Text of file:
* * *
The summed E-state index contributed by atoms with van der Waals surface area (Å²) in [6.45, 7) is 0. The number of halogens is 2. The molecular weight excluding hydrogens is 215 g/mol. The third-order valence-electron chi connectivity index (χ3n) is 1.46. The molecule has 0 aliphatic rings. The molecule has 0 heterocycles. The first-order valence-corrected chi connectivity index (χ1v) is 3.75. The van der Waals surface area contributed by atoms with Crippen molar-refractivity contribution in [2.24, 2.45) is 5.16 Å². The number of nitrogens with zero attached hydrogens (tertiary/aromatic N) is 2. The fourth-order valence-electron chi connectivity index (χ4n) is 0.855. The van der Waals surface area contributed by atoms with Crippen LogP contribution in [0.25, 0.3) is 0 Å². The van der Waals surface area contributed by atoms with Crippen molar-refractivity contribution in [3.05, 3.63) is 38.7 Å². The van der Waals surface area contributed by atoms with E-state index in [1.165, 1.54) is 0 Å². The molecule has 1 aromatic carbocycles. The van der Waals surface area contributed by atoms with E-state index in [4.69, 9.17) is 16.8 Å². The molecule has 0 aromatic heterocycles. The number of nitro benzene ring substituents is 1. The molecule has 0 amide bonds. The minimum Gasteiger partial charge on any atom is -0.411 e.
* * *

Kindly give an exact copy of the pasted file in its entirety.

The summed E-state index contributed by atoms with van der Waals surface area (Å²) in [6.45, 7) is 0. The number of halogens is 2. The molecular weight excluding hydrogens is 215 g/mol. The third-order valence-electron chi connectivity index (χ3n) is 1.46. The molecule has 0 aliphatic rings. The molecule has 0 heterocycles. The first-order valence-corrected chi connectivity index (χ1v) is 3.75. The van der Waals surface area contributed by atoms with Crippen molar-refractivity contribution in [2.24, 2.45) is 5.16 Å². The number of nitrogens with zero attached hydrogens (tertiary/aromatic N) is 2. The fourth-order valence-electron chi connectivity index (χ4n) is 0.855. The van der Waals surface area contributed by atoms with Crippen LogP contribution in [0.25, 0.3) is 0 Å². The van der Waals surface area contributed by atoms with Crippen molar-refractivity contribution in [3.05, 3.63) is 38.7 Å². The van der Waals surface area contributed by atoms with E-state index in [1.165, 1.54) is 0 Å². The molecule has 1 aromatic carbocycles. The van der Waals surface area contributed by atoms with E-state index in [4.69, 9.17) is 16.8 Å². The molecule has 0 aromatic heterocycles. The number of nitro benzene ring substituents is 1. The molecule has 0 amide bonds. The minimum Gasteiger partial charge on any atom is -0.411 e.